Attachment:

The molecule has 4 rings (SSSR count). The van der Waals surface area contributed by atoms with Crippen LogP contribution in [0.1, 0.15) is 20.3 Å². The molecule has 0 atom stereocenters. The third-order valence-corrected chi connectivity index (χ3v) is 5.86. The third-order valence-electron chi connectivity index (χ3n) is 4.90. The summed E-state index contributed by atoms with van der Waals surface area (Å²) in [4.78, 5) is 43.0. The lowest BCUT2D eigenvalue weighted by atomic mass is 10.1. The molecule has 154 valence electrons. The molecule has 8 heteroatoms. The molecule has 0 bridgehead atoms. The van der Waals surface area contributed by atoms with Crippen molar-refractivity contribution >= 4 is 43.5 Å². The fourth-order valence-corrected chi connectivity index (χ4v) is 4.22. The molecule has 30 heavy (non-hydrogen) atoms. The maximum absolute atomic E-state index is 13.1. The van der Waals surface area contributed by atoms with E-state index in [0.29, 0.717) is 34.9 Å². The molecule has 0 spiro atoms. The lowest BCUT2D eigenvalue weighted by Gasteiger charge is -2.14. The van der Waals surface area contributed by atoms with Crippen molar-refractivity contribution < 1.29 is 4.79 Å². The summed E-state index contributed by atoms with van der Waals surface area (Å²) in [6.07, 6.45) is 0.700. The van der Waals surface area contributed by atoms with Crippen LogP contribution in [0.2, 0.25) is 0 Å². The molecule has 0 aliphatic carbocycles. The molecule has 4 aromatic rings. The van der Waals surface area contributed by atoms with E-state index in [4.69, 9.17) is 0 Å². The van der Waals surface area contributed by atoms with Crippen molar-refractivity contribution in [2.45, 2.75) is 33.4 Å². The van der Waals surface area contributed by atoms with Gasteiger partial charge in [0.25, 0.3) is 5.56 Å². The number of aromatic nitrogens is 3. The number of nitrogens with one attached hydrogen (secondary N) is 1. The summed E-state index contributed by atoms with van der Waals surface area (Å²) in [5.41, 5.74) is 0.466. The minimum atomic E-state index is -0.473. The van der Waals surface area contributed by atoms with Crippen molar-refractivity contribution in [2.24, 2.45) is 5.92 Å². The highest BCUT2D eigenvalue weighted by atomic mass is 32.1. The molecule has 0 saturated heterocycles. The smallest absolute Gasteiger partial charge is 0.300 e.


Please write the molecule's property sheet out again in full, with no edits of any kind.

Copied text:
The molecule has 4 rings (SSSR count). The van der Waals surface area contributed by atoms with Crippen LogP contribution in [0.1, 0.15) is 20.3 Å². The molecule has 0 atom stereocenters. The third-order valence-corrected chi connectivity index (χ3v) is 5.86. The third-order valence-electron chi connectivity index (χ3n) is 4.90. The summed E-state index contributed by atoms with van der Waals surface area (Å²) in [4.78, 5) is 43.0. The lowest BCUT2D eigenvalue weighted by atomic mass is 10.1. The molecule has 154 valence electrons. The molecule has 8 heteroatoms. The molecule has 0 bridgehead atoms. The van der Waals surface area contributed by atoms with Crippen molar-refractivity contribution >= 4 is 43.5 Å². The fourth-order valence-corrected chi connectivity index (χ4v) is 4.22. The molecule has 30 heavy (non-hydrogen) atoms. The maximum absolute atomic E-state index is 13.1. The van der Waals surface area contributed by atoms with E-state index in [0.29, 0.717) is 34.9 Å². The molecule has 0 spiro atoms. The lowest BCUT2D eigenvalue weighted by Gasteiger charge is -2.14. The van der Waals surface area contributed by atoms with Crippen molar-refractivity contribution < 1.29 is 4.79 Å². The summed E-state index contributed by atoms with van der Waals surface area (Å²) in [6.07, 6.45) is 0.700. The van der Waals surface area contributed by atoms with Crippen LogP contribution in [0.2, 0.25) is 0 Å². The molecule has 0 aliphatic carbocycles. The molecule has 4 aromatic rings. The van der Waals surface area contributed by atoms with E-state index in [4.69, 9.17) is 0 Å². The van der Waals surface area contributed by atoms with Crippen molar-refractivity contribution in [2.45, 2.75) is 33.4 Å². The van der Waals surface area contributed by atoms with Gasteiger partial charge in [0.25, 0.3) is 5.56 Å². The number of aromatic nitrogens is 3. The number of nitrogens with one attached hydrogen (secondary N) is 1. The summed E-state index contributed by atoms with van der Waals surface area (Å²) in [5.41, 5.74) is 0.466. The minimum atomic E-state index is -0.473. The van der Waals surface area contributed by atoms with Crippen molar-refractivity contribution in [2.24, 2.45) is 5.92 Å². The highest BCUT2D eigenvalue weighted by atomic mass is 32.1. The molecule has 0 saturated heterocycles. The smallest absolute Gasteiger partial charge is 0.300 e.